A time to survive.

Jack grew up in care from eight years old. Jack was pretty much failed by his mother, then the system, then his mother again. Jack thinks it is him that, and I quote, “is a f*ck up”. We think Jack is one of the most genuine people we have met on our journey.

Jack survives. 

Jack went to Niche for his Christmas dinner and was kitted out with lots of clothes. Jack hid the clothes, as they all do, along with another man. Jack left the building 20 minutes after the other guy. The other guy walked at the other side of the street and hurried on by carrying a black bin liner. That black bin liner contained the things he had been given, plus Jack’s hidden belongings. 

The other guy survives. 

Woody never got any help for housing since the ‘arches evictions’. Since he was given ten minutes to move what he could and his world was thrown on the back of a council van, tip bound. Woody sleeps elsewhere now. Tonight Woody strutted across the street with the new clothes we gave him. Like Superman he reappeared from the phone box with fresh threads on. His spirits high once again, a far cry from the shadow of his former self we saw last week. No longer did he see no way out, but was once again hopeful and full of his contagious charisma. Woody does what he has to, to get by. And for that, although we don’t really want to know about it, we admire his determination. 

Woody survives. 

Tonight we thought we had found a body in a deep dark corner of the city. In a place tucked away, a place damp and cold, like something from a film. The kind of film that sees you hiding behind a cushion, or the kind where your hands, without knowing, crawl up to protect your eyes. Where curiosity pulls your fingers apart, and you don’t want to but you can’t help but look. Our hearts hit our throats with a clatter. We stood motionless for what felt like forever. That body turned out to be nothing but a folded duvet and a trick of the eye caused by the haunting light in the deep dark corner, hidden in our beautiful city. That was someone’s home for the night. 

Hopefully they survive. 

The man who showed us the ulcers on his leg. Struggling to pull his rain drenched jeans above the swelling on his ankle. Revealing skin so infected we stood in shock at how he genuinely was still walking around. We implored him to go to the hospital, to get any sort of help. With infection so bad the reality is that he could become really sick.

The man may not survive.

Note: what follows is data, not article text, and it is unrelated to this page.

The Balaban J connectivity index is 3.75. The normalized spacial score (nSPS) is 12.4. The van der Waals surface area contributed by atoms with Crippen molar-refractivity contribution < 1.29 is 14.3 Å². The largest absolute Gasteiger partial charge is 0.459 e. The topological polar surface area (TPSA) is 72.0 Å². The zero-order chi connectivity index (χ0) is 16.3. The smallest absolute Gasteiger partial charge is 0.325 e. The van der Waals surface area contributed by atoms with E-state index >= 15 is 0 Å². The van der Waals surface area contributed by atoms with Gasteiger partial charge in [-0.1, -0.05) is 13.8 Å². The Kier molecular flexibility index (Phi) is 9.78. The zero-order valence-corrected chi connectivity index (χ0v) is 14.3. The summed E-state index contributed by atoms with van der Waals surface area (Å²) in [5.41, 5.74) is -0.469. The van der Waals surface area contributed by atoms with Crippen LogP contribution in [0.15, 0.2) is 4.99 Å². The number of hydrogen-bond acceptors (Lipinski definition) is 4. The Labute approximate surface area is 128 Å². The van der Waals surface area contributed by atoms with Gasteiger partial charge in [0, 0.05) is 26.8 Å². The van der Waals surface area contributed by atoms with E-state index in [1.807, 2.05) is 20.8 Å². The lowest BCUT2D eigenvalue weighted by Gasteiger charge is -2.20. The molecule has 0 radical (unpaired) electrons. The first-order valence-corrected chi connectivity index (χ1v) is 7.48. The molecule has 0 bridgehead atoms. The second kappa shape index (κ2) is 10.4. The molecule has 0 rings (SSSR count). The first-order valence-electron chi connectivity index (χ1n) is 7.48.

Our pregnant couple were nowhere to be seen tonight. They didn’t come and find us, they weren’t hiding in any of the usual shadows. We can only hope one of the viewings they went to see this week turned out to be successful. We were somewhat sad we hadn’t seen them, worried of their fate. But hopeful that maybe, just maybe, they were sat in their new home preparing for the next chapter in their lives. 

Maybe they’ve survived. 

Maybe their unborn child will survive too. 

We realised tonight, it’s not actually homelessness that bothers people. As long as it’s out of sight. Because if you can’t see it, it isn’t real. Right? 

But what we know is that is doesn’t matter how tightly you close your eyes, or your mind, it takes nothing away. Homelessness is everywhere. Moving them on and pushing these people to the dark corners of the city where even shadows daren’t go only serves to ease the conscience of our local authorities in their plight to improve the image of our city. 

And so we will continue to go out every week to help our friends survive. For no other reason than to try to make a difference, no matter how small. We will continue to take food, hot drinks, clothes and hope. And we will shine lights on those deep dark corners of the city so the shadows dare to dance. And we will more than likely dance with them, probably hand in hand. Let’s not allow the people of the streets to be shadows anymore. Let’s tackle this head on. 

Let the shadows survive. After all, that’s what we all try and do. Survive. Don’t we?

Take a moment to think about it. What would you do to survive?


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